These topics are all important to the legacy of No Love Deep Web, but they also demonstrate exactly how the music itself tends to appear forgotten, swept up in the fascinating story of its creation and release. Never contrived and always fully living their art; you can count on a Death Grips album to embody its context, perhaps the core reason the story behind it has become so intrinsic to appreciation of the music.

The music itself is reclusive, urgent and cold. It alternately evokes feelings of being cornered, and charges with the final burst of fight or flight energy. It has the form of Punk laid bare, with an endless emotional vulnerability as the skeleton key to unlock the breakthrough. The idiosyncrasy of Death Grips is the manic MC, shout-rapping over uncouth beats, and No Love Deep Web is one of their best showcases, filtering away anything that doesn’t contribute, to produce one of the purer distillations of their essence.
This essence is the reason Death Grips endures. After warning away those who are incompatible, in everyone else it can instill an intense, self-affirming motivation that draws influence in mysterious and unwritten ways.

As Brian Eno responded when Lou Reed told him that The Velvet Underground & Nico only sold 30,000 copies in five years: ‘but I think everyone who bought one of those copies started a band’. These bands may not have necessarily sounded like The Velvet Underground, but peering back through the decades, that album is the clear genesis of something new and different, a unique combination made only for its own sake with an unaffected vision of a limitless future. Released before even The Beatles’ Sgt. Pepper’s Lonely Hearts Club Band, its legacy shows in all the dark, heavy, kinky, noisy, alternative, queer, drug-influenced, and artistic music that has been published since.

Similarly, there are movements clearly beginning to show in the wake of Death Grips. The abstract experimental Hip-Hop of Danny Brown, clipping., and JPEGMAFIA are popular examples, even the sounds of Ye’s 2013 album Yeezus are arguably Death Grips leaning; one can follow this strain of influence all the way through to recent examples too, such as Playboi Carti’s Whole Lotta Red, released unceremoniously on Christmas day, what is this album if not minimal Punk-Rap?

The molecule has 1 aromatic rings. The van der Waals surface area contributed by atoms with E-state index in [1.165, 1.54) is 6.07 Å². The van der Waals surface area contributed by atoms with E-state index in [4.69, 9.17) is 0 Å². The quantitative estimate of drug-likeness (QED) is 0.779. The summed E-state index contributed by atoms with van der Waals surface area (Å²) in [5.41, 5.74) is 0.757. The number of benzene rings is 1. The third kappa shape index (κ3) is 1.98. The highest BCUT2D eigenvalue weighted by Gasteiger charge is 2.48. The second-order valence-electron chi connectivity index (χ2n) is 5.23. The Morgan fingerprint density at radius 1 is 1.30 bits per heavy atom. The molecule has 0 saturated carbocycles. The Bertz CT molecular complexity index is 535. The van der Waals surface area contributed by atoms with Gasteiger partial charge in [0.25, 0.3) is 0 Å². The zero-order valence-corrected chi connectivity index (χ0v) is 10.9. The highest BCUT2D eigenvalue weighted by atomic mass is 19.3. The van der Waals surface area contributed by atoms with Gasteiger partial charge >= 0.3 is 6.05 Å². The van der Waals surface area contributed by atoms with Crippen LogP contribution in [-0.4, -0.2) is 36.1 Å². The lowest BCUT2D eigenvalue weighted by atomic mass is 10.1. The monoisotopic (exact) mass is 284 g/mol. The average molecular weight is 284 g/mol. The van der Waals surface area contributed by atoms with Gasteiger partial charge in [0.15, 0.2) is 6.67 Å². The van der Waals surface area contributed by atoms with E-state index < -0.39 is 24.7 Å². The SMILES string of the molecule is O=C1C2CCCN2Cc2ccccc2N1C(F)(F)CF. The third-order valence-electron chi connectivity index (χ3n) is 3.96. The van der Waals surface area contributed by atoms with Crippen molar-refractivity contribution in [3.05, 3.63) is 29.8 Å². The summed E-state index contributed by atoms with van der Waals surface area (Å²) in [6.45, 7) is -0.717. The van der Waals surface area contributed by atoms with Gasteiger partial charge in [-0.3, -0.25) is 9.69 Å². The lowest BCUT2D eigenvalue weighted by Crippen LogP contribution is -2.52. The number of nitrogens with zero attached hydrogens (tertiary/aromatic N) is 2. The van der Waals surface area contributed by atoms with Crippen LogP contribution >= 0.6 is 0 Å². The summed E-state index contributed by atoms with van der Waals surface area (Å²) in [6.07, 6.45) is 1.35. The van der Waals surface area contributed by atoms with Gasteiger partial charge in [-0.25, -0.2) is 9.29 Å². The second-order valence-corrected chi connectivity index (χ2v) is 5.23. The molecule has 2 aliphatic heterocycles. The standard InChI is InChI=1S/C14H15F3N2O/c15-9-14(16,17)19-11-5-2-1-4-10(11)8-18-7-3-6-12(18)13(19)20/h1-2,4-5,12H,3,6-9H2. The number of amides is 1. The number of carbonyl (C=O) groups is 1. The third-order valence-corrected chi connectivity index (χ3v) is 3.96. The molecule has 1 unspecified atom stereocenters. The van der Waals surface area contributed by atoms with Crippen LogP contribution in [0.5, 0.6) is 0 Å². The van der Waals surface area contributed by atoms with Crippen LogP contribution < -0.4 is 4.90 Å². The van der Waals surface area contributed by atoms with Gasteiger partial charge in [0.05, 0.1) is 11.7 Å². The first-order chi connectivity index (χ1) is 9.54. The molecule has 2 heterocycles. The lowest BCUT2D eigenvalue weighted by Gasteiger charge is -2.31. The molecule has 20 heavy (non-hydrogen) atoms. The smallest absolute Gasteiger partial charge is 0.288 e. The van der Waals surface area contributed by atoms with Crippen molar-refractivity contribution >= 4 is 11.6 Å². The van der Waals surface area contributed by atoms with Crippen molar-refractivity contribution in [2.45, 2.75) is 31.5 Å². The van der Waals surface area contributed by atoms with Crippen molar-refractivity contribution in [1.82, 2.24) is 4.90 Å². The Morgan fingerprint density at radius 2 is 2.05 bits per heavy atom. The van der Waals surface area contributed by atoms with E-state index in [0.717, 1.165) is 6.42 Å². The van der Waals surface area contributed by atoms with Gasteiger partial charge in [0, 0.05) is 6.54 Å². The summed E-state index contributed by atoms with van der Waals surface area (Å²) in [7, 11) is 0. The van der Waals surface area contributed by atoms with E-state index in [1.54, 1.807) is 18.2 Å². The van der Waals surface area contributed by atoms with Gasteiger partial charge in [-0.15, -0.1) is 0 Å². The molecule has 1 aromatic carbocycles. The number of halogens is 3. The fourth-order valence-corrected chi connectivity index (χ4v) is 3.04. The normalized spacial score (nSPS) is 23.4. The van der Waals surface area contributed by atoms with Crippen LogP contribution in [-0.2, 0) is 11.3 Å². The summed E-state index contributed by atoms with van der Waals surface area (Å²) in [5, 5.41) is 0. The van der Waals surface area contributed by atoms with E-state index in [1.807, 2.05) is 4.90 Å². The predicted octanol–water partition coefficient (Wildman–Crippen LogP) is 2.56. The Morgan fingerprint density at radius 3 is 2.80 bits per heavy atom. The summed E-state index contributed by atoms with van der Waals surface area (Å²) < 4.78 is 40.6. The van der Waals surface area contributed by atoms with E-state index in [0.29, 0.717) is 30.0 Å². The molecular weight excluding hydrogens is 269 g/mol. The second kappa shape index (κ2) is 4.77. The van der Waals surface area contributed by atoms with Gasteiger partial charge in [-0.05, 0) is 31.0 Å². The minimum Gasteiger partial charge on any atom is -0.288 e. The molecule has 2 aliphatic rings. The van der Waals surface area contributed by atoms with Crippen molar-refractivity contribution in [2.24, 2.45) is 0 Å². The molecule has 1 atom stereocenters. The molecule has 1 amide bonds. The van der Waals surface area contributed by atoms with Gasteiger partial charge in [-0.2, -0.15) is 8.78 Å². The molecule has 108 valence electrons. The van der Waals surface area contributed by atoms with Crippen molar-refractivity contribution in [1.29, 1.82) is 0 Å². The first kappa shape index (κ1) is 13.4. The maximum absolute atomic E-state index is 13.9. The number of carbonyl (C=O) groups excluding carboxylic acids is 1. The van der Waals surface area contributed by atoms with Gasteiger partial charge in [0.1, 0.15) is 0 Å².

But these are less emulations than they are ripples of the same wave — some of the sounds Death Grips are known for are also reasonably preceded by, or are concurrent to Shabazz Palaces, Dälek, and a plethora of experimental and hardcore Hip-Hop leading all the way back to Public Enemy and N.W.A.

To mimic this sound is to miss the point entirely. Hip-Hop is a language of shared experience, and these darker tones a special dialect. The legacy that Death Grips adds to the conversation gathers not by others wanting to sound like them, but by the self-propelling and intensely motivating energy their music serves. The undeniable proof that if Death Grips can get together and make these sounds, then anyone can, no matter how marginalized, or rejected you are, or how limited access you have; the limiting factor is simply the choice to do so or not.

“That’s when I realized that Death Grips was my meth. I put that on and I can anything and do it efficient as fuck. With that being said, DO NOT LISTEN TO DEATH GRIPS WHILE DRIVING A FAST CAR WITH YOUR POWER MECHANICS BUTTON ON AND YOUR TIRE TRACTION OFF. Nico, Travis and I legit almost died because I decided to put on Stockton and burn rubber at a red light, which resulted into my car spinning out down a street at 60, 70 miles per hour at an intersection in Los Angeles around 2:45 on a school day. Not one scratch, no one hurt, not one car touched. I don’t know what it was, but it led me to believe that I had a grip on death (sorry, I had to say that).”

Tyler, The Creator

This quote comes from the Golf magazine that accompanied Tyler’s 2015 album Cherry Bomb. He vividly describes the intense energy that any fan of the Death Grips will recognize, as well as its sometimes guiding, protecting sense of invulnerability in his experience spinning out the car. This is what it’s like to let go and embrace the music, to dive into a situation heedless of consequence. It is the sound of knowing that what you feel is right, and that acting on it will bring you to exactly where you need to be.

Which is exactly how Death Grips came to create Stockton and the rest of No Love Deep Web. Surrounded on all sides by their own label and fans, with intention and direction challenged, the only way out is through.
This is the core legacy of the album, the terminal last stand, forever proof that you are the only one who can dictate the circumstances and create what you need for yourself.
Put on No Love Deep Web, and consider: what forces will guide you through the next ten years?